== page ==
I have personal experience with this particular problem. I even started down the road of writing my own wrapper for the C MySQL API.
The eventual conclusion was: Don't!
The solution that worked in my case was to communicate with the MySQL server via PHP. If you are familiar with web services, chances are that you know about PHP, so I don't won't go into loads of detail about that.
To read from the database:
- The cocoa app sends a request for a URL on the server: http://theserver.com/app/get_values.php
- The get_values.php script handles the database query, and returns the data in xml format
- The cocoa app loads and parses the xml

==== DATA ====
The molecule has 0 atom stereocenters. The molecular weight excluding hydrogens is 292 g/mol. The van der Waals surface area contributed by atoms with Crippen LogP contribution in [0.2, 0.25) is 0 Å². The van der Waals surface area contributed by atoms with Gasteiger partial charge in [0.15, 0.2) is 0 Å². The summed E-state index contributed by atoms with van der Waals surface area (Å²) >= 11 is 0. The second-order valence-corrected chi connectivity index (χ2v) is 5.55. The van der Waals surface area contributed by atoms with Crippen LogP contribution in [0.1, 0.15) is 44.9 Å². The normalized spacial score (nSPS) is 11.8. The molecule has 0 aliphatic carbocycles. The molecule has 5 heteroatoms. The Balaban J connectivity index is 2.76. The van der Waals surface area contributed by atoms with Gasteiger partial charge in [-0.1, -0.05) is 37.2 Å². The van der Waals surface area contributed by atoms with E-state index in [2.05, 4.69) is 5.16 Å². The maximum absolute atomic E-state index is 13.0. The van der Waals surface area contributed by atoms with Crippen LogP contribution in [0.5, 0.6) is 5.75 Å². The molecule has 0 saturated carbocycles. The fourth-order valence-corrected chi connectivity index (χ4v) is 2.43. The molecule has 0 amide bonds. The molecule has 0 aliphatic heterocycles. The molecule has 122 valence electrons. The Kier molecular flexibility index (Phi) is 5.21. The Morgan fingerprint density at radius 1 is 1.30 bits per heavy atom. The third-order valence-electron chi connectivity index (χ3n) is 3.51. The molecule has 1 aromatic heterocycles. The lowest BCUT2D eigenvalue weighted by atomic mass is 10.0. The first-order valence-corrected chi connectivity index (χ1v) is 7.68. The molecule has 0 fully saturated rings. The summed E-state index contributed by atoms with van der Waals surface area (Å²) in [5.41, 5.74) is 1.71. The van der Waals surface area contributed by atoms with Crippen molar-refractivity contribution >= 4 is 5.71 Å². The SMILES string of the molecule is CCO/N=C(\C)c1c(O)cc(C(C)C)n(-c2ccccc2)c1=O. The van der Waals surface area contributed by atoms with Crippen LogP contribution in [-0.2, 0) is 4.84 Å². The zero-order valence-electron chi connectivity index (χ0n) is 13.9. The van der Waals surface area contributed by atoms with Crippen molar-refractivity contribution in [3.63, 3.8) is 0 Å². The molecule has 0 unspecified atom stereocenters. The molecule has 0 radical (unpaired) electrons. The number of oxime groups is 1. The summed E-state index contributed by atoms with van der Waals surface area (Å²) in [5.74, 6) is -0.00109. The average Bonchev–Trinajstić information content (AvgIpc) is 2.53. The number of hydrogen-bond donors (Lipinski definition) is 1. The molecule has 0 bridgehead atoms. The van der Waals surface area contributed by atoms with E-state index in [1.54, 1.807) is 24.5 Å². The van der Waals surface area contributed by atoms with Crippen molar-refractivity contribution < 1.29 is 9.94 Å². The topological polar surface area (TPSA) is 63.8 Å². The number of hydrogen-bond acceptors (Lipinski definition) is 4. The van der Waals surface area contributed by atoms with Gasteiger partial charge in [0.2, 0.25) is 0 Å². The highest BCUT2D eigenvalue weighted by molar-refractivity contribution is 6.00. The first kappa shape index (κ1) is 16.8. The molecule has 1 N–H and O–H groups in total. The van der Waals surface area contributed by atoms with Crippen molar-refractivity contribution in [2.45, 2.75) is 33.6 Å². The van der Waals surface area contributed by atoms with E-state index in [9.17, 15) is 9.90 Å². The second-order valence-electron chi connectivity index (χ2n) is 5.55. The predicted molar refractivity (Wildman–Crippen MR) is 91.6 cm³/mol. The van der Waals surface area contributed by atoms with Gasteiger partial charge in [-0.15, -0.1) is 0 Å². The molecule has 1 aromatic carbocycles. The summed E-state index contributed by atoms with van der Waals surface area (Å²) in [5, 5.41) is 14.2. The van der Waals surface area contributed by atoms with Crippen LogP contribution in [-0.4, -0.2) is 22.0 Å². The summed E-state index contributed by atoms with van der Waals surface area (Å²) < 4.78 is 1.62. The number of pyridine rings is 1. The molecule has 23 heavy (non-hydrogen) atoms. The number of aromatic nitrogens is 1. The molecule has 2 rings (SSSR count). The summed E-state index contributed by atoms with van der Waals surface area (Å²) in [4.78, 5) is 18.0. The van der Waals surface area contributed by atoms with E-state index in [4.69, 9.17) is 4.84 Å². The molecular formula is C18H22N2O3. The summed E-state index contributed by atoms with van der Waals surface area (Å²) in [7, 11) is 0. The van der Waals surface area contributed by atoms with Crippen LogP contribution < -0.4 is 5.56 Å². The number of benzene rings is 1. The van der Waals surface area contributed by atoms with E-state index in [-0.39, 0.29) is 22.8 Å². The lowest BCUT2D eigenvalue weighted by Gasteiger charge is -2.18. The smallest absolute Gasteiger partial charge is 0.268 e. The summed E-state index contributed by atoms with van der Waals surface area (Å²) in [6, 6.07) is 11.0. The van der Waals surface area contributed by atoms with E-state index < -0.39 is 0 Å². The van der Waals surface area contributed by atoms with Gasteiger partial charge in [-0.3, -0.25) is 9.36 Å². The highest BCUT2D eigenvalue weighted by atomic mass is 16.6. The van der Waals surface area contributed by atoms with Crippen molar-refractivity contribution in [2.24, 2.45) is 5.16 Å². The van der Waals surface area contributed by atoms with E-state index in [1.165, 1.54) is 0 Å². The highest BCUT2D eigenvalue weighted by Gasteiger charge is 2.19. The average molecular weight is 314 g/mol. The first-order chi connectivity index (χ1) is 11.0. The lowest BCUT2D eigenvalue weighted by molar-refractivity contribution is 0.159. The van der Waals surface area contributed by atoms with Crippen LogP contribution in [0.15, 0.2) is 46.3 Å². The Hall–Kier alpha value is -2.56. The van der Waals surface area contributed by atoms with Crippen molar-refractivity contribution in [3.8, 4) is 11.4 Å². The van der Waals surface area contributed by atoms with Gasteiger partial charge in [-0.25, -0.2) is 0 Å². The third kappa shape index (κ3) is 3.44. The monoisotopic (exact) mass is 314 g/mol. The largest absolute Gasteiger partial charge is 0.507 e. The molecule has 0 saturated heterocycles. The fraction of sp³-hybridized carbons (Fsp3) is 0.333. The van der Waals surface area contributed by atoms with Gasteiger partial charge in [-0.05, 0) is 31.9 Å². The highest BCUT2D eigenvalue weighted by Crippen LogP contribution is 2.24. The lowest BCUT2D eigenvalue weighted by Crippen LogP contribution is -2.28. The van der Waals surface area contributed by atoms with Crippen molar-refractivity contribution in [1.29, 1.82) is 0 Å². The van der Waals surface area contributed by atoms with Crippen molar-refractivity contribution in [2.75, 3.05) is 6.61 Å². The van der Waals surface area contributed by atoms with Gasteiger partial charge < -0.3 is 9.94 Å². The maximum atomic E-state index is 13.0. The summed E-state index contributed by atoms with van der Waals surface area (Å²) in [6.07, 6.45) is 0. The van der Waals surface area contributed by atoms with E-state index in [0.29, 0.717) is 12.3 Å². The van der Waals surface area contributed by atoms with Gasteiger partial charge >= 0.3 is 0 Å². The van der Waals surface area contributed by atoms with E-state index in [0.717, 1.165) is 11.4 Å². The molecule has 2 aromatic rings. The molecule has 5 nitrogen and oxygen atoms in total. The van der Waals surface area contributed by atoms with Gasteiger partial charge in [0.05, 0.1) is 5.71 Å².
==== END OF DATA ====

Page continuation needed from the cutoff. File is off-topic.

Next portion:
To write to the database:
- The cocoa app sends a more complex request to the server: http://theserver.com/app/put_values.php?name="john doe"&age=21&address=...
- The put_values.php script parses the input and writes to the database
The beauty of this solution is that PHP is great for working with MySQL, and cocoa has some handy built-in classes for working with XML data.
edit: one more thing:
One of the key things you have to figure out with this approach is how much processing should be done on the server, and how much should be done in the app itself. Let cocoa do the things that cocoa is good at, and let PHP and MySQL do the things that they are good at.
You could write a generic PHP script to handle all queries: perform_query.php?querystring="SELECT * FROM .....", but that is hardly an optimal solution. Your best bet is several smaller PHP scripts that handle individual datasets for you. In my case, there was one to get the list of users, one to get the list of transactions, etc. Again, it all depends on what your app is going to do.